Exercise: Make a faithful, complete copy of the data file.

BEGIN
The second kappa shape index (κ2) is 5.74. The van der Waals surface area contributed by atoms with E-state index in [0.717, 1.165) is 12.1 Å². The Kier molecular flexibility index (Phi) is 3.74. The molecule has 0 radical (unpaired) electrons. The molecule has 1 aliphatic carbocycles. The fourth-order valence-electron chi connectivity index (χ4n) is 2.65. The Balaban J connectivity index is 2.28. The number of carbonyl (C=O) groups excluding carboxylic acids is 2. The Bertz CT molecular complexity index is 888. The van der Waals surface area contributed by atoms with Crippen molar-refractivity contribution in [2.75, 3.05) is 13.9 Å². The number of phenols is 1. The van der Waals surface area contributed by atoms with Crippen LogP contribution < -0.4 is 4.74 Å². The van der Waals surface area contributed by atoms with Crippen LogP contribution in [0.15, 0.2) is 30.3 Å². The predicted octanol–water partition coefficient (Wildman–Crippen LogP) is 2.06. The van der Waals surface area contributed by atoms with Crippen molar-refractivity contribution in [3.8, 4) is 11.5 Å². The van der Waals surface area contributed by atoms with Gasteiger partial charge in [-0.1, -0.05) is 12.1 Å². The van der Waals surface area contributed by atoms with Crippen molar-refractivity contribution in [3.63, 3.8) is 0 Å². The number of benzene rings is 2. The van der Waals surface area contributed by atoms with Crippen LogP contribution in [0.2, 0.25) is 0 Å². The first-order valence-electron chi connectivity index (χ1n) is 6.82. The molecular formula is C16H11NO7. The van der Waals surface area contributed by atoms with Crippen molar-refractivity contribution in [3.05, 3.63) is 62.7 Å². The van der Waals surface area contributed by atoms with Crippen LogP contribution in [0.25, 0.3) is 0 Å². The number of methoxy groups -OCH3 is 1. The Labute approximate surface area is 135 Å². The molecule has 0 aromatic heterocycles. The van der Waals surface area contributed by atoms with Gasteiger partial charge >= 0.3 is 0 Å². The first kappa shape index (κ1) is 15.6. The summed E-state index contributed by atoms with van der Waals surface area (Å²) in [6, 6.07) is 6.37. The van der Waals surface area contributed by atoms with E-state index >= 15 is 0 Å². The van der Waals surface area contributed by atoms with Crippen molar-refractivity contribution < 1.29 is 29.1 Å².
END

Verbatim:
The second kappa shape index (κ2) is 5.74. The van der Waals surface area contributed by atoms with E-state index in [0.717, 1.165) is 12.1 Å². The Kier molecular flexibility index (Phi) is 3.74. The molecule has 0 radical (unpaired) electrons. The molecule has 1 aliphatic carbocycles. The fourth-order valence-electron chi connectivity index (χ4n) is 2.65. The Balaban J connectivity index is 2.28. The number of carbonyl (C=O) groups excluding carboxylic acids is 2. The Bertz CT molecular complexity index is 888. The van der Waals surface area contributed by atoms with Crippen molar-refractivity contribution in [2.75, 3.05) is 13.9 Å². The number of phenols is 1. The van der Waals surface area contributed by atoms with Crippen LogP contribution < -0.4 is 4.74 Å². The van der Waals surface area contributed by atoms with Crippen LogP contribution in [0.15, 0.2) is 30.3 Å². The predicted octanol–water partition coefficient (Wildman–Crippen LogP) is 2.06. The van der Waals surface area contributed by atoms with Crippen molar-refractivity contribution in [3.8, 4) is 11.5 Å². The van der Waals surface area contributed by atoms with Gasteiger partial charge in [-0.1, -0.05) is 12.1 Å². The van der Waals surface area contributed by atoms with Crippen molar-refractivity contribution in [3.63, 3.8) is 0 Å². The number of benzene rings is 2. The van der Waals surface area contributed by atoms with Crippen LogP contribution in [0.2, 0.25) is 0 Å². The first-order valence-electron chi connectivity index (χ1n) is 6.82. The molecular formula is C16H11NO7. The van der Waals surface area contributed by atoms with Crippen molar-refractivity contribution in [3.05, 3.63) is 62.7 Å². The van der Waals surface area contributed by atoms with Crippen LogP contribution in [0.25, 0.3) is 0 Å². The number of methoxy groups -OCH3 is 1. The Labute approximate surface area is 135 Å². The molecule has 0 aromatic heterocycles. The van der Waals surface area contributed by atoms with Gasteiger partial charge >= 0.3 is 0 Å². The first kappa shape index (κ1) is 15.6. The summed E-state index contributed by atoms with van der Waals surface area (Å²) in [6, 6.07) is 6.37. The van der Waals surface area contributed by atoms with E-state index >= 15 is 0 Å². The van der Waals surface area contributed by atoms with Crippen molar-refractivity contribution < 1.29 is 29.1 Å².